Today I bought a new printer to use at home. It had to be a printer which would work over WiFi, after some time at the local store I choose the Canon Pixma MP495, a simple printer, just what I needed.

After configuring it (which I had to do via Windows), I browsed to the IP of the printer and saw that it supported IPv6! (Even IPsec) Wow, that is something you don’t see often.

Haven’t tested it with my Ubuntu 10.04 laptop yet, but it is nice to see manufacturers start implementing IPv6 in ordinary products!

Quickcharging an EV, how much power do I need?

There are two points on which people criticise Electric Vehicles (EV):

  • Their range
  • The time it takes to charge them

The first can be solved by ‘simply’ adding a larger battery, this can be in physical size or having more Wh’s (What Hours) per Kilogram.

Filling the tank of a car with a ICE (Internal Combustion Engine) takes about 3 minutes, it is something we are used to. But charging a EV can take up to several hours.

A lot of people say that they will start driving an EV as soon as the range gets better or charging can be done fast, like they are used to right now.

Charging a EV really quick has a few problems which can not be solved that easily:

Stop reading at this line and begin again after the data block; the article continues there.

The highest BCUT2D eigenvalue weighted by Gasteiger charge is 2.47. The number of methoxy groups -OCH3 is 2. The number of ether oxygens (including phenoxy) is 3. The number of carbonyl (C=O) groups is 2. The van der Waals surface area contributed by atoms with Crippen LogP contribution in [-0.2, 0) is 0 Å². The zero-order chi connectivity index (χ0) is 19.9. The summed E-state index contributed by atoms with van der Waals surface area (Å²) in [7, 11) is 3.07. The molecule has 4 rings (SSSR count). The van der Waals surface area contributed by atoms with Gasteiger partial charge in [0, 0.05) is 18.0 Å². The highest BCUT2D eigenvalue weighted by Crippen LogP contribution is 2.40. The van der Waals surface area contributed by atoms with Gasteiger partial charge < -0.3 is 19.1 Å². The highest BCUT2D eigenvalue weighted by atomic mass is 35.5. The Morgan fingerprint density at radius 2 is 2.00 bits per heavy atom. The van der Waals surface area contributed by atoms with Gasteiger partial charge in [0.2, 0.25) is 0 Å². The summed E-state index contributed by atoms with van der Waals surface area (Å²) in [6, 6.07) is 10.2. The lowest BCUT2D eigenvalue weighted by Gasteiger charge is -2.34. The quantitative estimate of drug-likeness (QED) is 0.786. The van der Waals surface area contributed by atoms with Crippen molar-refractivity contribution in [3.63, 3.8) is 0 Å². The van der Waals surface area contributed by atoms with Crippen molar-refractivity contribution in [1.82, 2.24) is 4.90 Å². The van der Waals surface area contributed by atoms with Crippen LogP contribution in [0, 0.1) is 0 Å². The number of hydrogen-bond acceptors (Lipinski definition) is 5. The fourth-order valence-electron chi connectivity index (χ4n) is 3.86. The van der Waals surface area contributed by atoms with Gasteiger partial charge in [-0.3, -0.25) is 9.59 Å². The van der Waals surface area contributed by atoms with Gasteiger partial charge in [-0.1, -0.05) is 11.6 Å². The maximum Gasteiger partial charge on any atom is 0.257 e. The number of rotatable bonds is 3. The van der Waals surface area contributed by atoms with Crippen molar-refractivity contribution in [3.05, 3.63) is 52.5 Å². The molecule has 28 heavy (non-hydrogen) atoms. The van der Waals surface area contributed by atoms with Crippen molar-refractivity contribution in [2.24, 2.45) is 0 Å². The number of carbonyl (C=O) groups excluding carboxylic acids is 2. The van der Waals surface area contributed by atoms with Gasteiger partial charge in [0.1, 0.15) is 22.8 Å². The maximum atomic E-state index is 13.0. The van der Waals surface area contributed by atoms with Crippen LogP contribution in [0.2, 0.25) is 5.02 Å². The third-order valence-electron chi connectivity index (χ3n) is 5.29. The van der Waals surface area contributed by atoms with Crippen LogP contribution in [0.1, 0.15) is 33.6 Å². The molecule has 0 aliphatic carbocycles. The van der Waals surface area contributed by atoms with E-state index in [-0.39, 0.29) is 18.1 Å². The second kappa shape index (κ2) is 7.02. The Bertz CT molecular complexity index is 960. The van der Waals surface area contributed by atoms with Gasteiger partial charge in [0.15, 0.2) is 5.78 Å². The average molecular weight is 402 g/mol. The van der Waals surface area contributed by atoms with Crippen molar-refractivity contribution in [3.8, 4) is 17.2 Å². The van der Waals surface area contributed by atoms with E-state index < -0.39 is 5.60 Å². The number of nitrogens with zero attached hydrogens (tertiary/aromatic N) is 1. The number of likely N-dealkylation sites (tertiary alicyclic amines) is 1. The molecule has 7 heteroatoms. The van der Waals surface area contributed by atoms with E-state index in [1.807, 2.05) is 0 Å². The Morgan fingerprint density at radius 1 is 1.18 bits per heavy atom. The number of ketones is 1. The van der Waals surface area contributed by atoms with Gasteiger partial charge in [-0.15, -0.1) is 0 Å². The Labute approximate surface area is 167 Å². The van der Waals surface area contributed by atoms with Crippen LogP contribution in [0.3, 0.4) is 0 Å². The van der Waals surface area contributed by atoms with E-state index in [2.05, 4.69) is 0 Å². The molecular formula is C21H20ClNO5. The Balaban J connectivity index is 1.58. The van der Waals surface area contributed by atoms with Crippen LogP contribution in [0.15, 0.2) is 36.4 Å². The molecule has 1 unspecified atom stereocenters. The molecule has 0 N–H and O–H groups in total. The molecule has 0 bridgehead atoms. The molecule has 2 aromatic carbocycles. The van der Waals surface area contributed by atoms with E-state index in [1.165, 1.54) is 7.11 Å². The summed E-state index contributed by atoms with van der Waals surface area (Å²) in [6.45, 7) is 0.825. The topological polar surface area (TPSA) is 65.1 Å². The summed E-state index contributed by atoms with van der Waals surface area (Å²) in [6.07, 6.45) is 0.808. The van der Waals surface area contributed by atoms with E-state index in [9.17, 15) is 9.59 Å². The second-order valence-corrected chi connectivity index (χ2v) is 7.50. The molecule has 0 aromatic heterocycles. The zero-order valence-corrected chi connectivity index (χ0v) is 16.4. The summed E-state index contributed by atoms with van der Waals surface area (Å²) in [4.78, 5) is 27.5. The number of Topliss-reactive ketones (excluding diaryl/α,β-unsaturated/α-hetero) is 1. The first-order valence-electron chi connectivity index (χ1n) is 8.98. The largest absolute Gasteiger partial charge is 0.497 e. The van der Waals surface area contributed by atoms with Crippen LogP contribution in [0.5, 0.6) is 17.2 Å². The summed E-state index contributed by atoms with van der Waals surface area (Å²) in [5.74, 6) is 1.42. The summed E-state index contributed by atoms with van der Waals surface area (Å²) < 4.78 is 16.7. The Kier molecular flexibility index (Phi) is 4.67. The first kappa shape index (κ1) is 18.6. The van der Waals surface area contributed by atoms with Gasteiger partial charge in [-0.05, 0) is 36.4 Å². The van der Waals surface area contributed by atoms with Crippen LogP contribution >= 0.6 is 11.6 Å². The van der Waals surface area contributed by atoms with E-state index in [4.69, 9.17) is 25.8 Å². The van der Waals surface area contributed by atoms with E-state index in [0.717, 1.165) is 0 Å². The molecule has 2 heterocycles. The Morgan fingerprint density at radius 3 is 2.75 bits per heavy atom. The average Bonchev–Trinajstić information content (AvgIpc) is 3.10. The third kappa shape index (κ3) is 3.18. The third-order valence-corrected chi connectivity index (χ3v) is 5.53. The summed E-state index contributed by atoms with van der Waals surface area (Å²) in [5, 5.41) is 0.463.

• The batteries can’t be charged that fast (Yet)
  • It takes a lot, really A LOT of energy to charge that fast

Take a Tesla Roadster for example, this car has a 53kWh battery pack. 53kWh equals to 190800000 Joule (53 * 1000 * 3600). If we want to charge this battery in 5 minutes, we would need to put 636000 Joules per second into that battery. 636000 Joule equals to a current of 636kW (636000 / 1000).

A simple micro-wave in your kitchen uses about 1kW of energy, charging a EV that fast would use the energy of 636 micro-waves! That would put a lot of stress in the grid, too much stress.

If we charge the EV in 10 minutes we would ‘only’ require 318kW of energy, 20 minutes 159kW and 30 minutes would take 106kW of energy. Those are still high numbers, but they come closer to what is possible.

Take the Nissan Leaf for example, this car has a 24kWh battery which can be charged to 80% in 30 minutes, let’s calculate how much energy we would need.

80% of 24kWh is 19.2kWh, that equals to 69120000 Joule (See my calculations above). 30 minutes equals to 1800 seconds, so charging in 30 minutes requires 38400 Joule per second, or 38.4kW of energy.

Charging that quick will mostly be done at 480 Volt. 38400W / 480V = 80A, that is how much we need to charge a Leaf that fast.

3-phase 480 Volt is not that hard to find / get here in Europe, so charging a Leaf that fast is feasible on a lot of locations.

Not only will quickcharging put a lot of stress on the grid, it would also be unsafe for humans to connect such cables. If the current which flows through that cable would be exposed to a human, you would instantly be killed, no doubt.

Quickcharging a EV has a few drawbacks, let’s sum them up:

  • Bad for the battery